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Push-Ups and the Golf Swing


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#31 Gbyeball

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Posted 19 November 2012 - 07:56 PM

View Postrussc, on 19 November 2012 - 07:53 AM, said:

View PostGbyeball, on 19 November 2012 - 06:59 AM, said:

View PostGolf Ball Wacker Guy, on 19 November 2012 - 02:20 AM, said:

Push ups will not hinder your golf swing. Maybe if you have some general soreness the next day or something. But I've played my best rounds with extreme muscle soreness. I like to think it keeps me from over swinging.

Left all the weights you want. Just make sure you use full range of motion and proper form. Invest in a foam roller and learn self miofascial release techniques. AND STRETCH AFTERWARDS EVERY TIME. Greater range of motion will gain more distance and club speed than than any new club.

I'm a NASM Golf Fitness Specialist in Houston TX. If anyone has questions or anything feel free to message me

Thanks for chiming in,  I always apprieciate it when someone that is quailfied adds to the discussion.

I am curious about foam rollers, just heard about them a few months ago on this site. Because I don't know much about them can you recommand a certain type and were I would find information on how to use them.

Sorry for thr thread jack. I agree that push ups can't hurt particulary if you activate your core to stabilize your midsection, similar to planks
I use two sizes ,one  for self myofascail release and one for spinal mobility.I have had problems with tight ITbands,so much so that i incorrectly thought i needed a hip replacement .These  foam rollers were almost a miracle cure .At the start it was very painful to roll over my IITband and my quads,but in time it became much less painful.The smaller , less dense size is excellent for spinal mobility,an important but little talked about requirement in a  proper golf swing
  

Wow Russc that is incredible thinking you may need a hip replacement and the rollers helping you so much. I have had back issues for 35 years and will give the rollers a try. Thanks again for the feedback

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#32 lawrencedc1

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Posted 19 November 2012 - 08:09 PM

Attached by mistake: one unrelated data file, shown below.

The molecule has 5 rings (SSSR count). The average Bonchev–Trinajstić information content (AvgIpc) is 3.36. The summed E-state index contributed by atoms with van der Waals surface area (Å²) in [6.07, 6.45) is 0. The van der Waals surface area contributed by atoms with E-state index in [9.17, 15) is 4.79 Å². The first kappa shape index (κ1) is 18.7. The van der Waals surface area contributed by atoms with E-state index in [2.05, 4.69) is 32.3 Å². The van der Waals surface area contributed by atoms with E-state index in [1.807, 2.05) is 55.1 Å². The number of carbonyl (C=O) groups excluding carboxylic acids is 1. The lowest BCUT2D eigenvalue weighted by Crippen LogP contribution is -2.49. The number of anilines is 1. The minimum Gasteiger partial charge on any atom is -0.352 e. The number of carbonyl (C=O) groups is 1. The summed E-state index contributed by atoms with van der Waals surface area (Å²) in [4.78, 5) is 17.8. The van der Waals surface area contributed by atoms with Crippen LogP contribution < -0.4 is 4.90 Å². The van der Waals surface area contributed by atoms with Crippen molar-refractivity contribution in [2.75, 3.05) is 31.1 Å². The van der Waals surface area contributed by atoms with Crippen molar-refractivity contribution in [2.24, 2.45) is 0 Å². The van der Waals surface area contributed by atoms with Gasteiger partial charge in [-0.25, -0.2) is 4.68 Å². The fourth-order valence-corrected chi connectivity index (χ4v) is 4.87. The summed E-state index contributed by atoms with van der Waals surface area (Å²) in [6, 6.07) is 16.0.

Push-up unless done correctly "which is very rare for most individuals" will reak havoc on your golf swing. Not only will it put undue strain on your rotator cuff, but it can lead to tight pecs and an overall restricted thoracic extension which is crucial for a sound swing

#33 Jeembo

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Posted 19 November 2012 - 08:26 PM

I worked out my shoulders, arms, core and chest pretty diligently for about 6 months at one point and it did affect my golf swing but not my score so much.  I was pretty skinny and could hit the ball quite a ways although never real straight off the tee.  I wanted to bulk up to keep me from going past parallel and give me a little less range of motion so I could get my swing to be less 'armsy'.  It did everything I was hoping it would but it also screwed up my release and made it way too hard to come from the inside.  I've since lost basically all the muscle I gained and between the variation in my body shape and this infuriating dequervain's tendonitis, I'm more inconsistent than I've ever been.

tl;dr Don't bulk up if you're going to be too lazy to maintain it.

Edited by Jeembo, 19 November 2012 - 08:27 PM.


#34 Rosco1216

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Posted 20 November 2012 - 09:38 AM

View Postlawrencedc1, on 19 November 2012 - 08:09 PM, said:

Push-up unless done correctly "which is very rare for most individuals" will reak havoc on your golf swing. Not only will it put undue strain on your rotator cuff, but it can lead to tight pecs and an overall restricted thoracic extension which is crucial for a sound swing

Highly disagree.
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#35 GooseHook

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Posted 20 November 2012 - 09:58 AM

The trick: BALANCE.

If you're going to do pushups, that's great. But to put it simply, make sure you have a "pull" in your routine.  Focusing on certain muscle groups can eventually throw you out of balance, especially in the legs.

I've been lifting for 15 years and never once has it seemed detrimental.  It does help for shots out of thick rough though!

Edited by GooseHook, 20 November 2012 - 09:59 AM.

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#36 cardoustie

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Posted 20 November 2012 - 11:09 AM

RUSSC needs to release a golf workout routine DVD, he sounds like he has Schwarzenegger strength

I gotta try one of those rollers myself.  A bud of mine swears by his
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#37 Stryker

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Posted 20 November 2012 - 11:18 AM

Just picked up a roller last week and have been doing the roller exercises they have on tpi. Anyone know of any good resources for rollers or care to offer any tips as to how often you should use them?

#38 Rosco1216

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Posted 20 November 2012 - 11:49 AM